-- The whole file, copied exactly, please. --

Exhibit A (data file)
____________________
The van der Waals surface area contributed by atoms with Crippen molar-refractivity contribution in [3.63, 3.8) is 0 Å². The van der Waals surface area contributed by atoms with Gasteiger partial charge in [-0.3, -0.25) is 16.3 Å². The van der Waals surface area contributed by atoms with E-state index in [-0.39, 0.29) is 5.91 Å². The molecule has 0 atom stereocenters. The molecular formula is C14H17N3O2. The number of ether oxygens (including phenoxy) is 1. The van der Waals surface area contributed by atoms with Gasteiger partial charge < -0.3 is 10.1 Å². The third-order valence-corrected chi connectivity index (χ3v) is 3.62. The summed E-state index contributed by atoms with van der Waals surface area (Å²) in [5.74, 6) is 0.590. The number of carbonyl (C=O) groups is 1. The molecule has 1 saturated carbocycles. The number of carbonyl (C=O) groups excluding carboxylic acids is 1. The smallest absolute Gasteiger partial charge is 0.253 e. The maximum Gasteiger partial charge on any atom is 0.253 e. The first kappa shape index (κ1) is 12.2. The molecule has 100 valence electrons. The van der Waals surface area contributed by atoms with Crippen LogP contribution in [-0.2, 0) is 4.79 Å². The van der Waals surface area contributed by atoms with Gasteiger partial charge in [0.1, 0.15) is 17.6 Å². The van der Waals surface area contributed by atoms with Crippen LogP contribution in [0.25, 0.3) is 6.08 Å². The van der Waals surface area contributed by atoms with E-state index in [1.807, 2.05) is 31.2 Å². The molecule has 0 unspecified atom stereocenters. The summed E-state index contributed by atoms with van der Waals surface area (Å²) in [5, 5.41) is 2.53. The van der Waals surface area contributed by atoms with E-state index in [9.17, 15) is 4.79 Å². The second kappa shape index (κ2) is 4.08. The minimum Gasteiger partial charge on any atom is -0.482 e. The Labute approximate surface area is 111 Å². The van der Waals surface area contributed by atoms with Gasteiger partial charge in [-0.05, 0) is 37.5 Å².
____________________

The van der Waals surface area contributed by atoms with Crippen molar-refractivity contribution in [3.63, 3.8) is 0 Å². The van der Waals surface area contributed by atoms with Gasteiger partial charge in [-0.3, -0.25) is 16.3 Å². The van der Waals surface area contributed by atoms with E-state index in [-0.39, 0.29) is 5.91 Å². The molecule has 0 atom stereocenters. The molecular formula is C14H17N3O2. The number of ether oxygens (including phenoxy) is 1. The van der Waals surface area contributed by atoms with Gasteiger partial charge < -0.3 is 10.1 Å². The third-order valence-corrected chi connectivity index (χ3v) is 3.62. The summed E-state index contributed by atoms with van der Waals surface area (Å²) in [5.74, 6) is 0.590. The number of carbonyl (C=O) groups is 1. The molecule has 1 saturated carbocycles. The number of carbonyl (C=O) groups excluding carboxylic acids is 1. The smallest absolute Gasteiger partial charge is 0.253 e. The maximum Gasteiger partial charge on any atom is 0.253 e. The first kappa shape index (κ1) is 12.2. The molecule has 100 valence electrons. The van der Waals surface area contributed by atoms with Crippen LogP contribution in [-0.2, 0) is 4.79 Å². The van der Waals surface area contributed by atoms with Gasteiger partial charge in [0.1, 0.15) is 17.6 Å². The van der Waals surface area contributed by atoms with Crippen LogP contribution in [0.25, 0.3) is 6.08 Å². The van der Waals surface area contributed by atoms with E-state index in [1.807, 2.05) is 31.2 Å². The molecule has 0 unspecified atom stereocenters. The summed E-state index contributed by atoms with van der Waals surface area (Å²) in [5, 5.41) is 2.53. The van der Waals surface area contributed by atoms with E-state index in [9.17, 15) is 4.79 Å². The second kappa shape index (κ2) is 4.08. The minimum Gasteiger partial charge on any atom is -0.482 e. The Labute approximate surface area is 111 Å². The van der Waals surface area contributed by atoms with Gasteiger partial charge in [-0.05, 0) is 37.5 Å².